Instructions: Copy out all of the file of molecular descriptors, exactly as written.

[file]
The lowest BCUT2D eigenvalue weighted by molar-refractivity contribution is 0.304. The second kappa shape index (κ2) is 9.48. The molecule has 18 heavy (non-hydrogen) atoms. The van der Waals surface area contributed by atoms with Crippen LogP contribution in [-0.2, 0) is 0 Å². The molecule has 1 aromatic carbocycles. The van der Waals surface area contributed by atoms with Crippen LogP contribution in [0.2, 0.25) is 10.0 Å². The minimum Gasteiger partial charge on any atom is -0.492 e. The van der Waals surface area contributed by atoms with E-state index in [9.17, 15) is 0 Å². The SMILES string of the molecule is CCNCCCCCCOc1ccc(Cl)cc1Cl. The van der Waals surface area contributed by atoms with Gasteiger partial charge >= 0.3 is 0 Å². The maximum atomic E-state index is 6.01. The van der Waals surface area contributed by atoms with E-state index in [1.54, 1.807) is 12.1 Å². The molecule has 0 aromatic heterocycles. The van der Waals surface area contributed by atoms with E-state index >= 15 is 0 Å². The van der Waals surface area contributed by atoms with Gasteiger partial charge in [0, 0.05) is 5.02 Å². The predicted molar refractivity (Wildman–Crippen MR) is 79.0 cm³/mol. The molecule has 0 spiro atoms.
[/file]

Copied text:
The lowest BCUT2D eigenvalue weighted by molar-refractivity contribution is 0.304. The second kappa shape index (κ2) is 9.48. The molecule has 18 heavy (non-hydrogen) atoms. The van der Waals surface area contributed by atoms with Crippen LogP contribution in [-0.2, 0) is 0 Å². The molecule has 1 aromatic carbocycles. The van der Waals surface area contributed by atoms with Crippen LogP contribution in [0.2, 0.25) is 10.0 Å². The minimum Gasteiger partial charge on any atom is -0.492 e. The van der Waals surface area contributed by atoms with E-state index in [9.17, 15) is 0 Å². The SMILES string of the molecule is CCNCCCCCCOc1ccc(Cl)cc1Cl. The van der Waals surface area contributed by atoms with Gasteiger partial charge >= 0.3 is 0 Å². The maximum atomic E-state index is 6.01. The van der Waals surface area contributed by atoms with E-state index in [1.54, 1.807) is 12.1 Å². The molecule has 0 aromatic heterocycles. The van der Waals surface area contributed by atoms with E-state index >= 15 is 0 Å². The van der Waals surface area contributed by atoms with Gasteiger partial charge in [0, 0.05) is 5.02 Å². The predicted molar refractivity (Wildman–Crippen MR) is 79.0 cm³/mol. The molecule has 0 spiro atoms.